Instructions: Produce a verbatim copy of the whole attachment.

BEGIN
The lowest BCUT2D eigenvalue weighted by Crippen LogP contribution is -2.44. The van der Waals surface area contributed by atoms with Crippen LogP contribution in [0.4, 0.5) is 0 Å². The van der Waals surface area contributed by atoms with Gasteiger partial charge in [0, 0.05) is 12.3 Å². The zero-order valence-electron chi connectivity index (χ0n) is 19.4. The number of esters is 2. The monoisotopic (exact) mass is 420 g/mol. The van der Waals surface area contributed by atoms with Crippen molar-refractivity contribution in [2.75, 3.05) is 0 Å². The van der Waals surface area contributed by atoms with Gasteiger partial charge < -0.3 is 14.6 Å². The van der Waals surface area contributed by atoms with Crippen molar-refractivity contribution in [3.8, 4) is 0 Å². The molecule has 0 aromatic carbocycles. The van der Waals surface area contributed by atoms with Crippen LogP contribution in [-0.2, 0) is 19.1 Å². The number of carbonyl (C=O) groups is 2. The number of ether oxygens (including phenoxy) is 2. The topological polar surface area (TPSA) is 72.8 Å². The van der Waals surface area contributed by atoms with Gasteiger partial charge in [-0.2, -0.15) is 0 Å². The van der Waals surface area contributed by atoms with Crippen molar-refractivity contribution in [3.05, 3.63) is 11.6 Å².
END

The lowest BCUT2D eigenvalue weighted by Crippen LogP contribution is -2.44. The van der Waals surface area contributed by atoms with Crippen LogP contribution in [0.4, 0.5) is 0 Å². The van der Waals surface area contributed by atoms with Gasteiger partial charge in [0, 0.05) is 12.3 Å². The zero-order valence-electron chi connectivity index (χ0n) is 19.4. The number of esters is 2. The monoisotopic (exact) mass is 420 g/mol. The van der Waals surface area contributed by atoms with Crippen molar-refractivity contribution in [2.75, 3.05) is 0 Å². The van der Waals surface area contributed by atoms with Gasteiger partial charge < -0.3 is 14.6 Å². The van der Waals surface area contributed by atoms with Crippen molar-refractivity contribution in [3.8, 4) is 0 Å². The molecule has 0 aromatic carbocycles. The van der Waals surface area contributed by atoms with Crippen LogP contribution in [-0.2, 0) is 19.1 Å². The number of carbonyl (C=O) groups is 2. The number of ether oxygens (including phenoxy) is 2. The topological polar surface area (TPSA) is 72.8 Å². The van der Waals surface area contributed by atoms with Gasteiger partial charge in [-0.2, -0.15) is 0 Å². The van der Waals surface area contributed by atoms with Crippen molar-refractivity contribution in [3.05, 3.63) is 11.6 Å².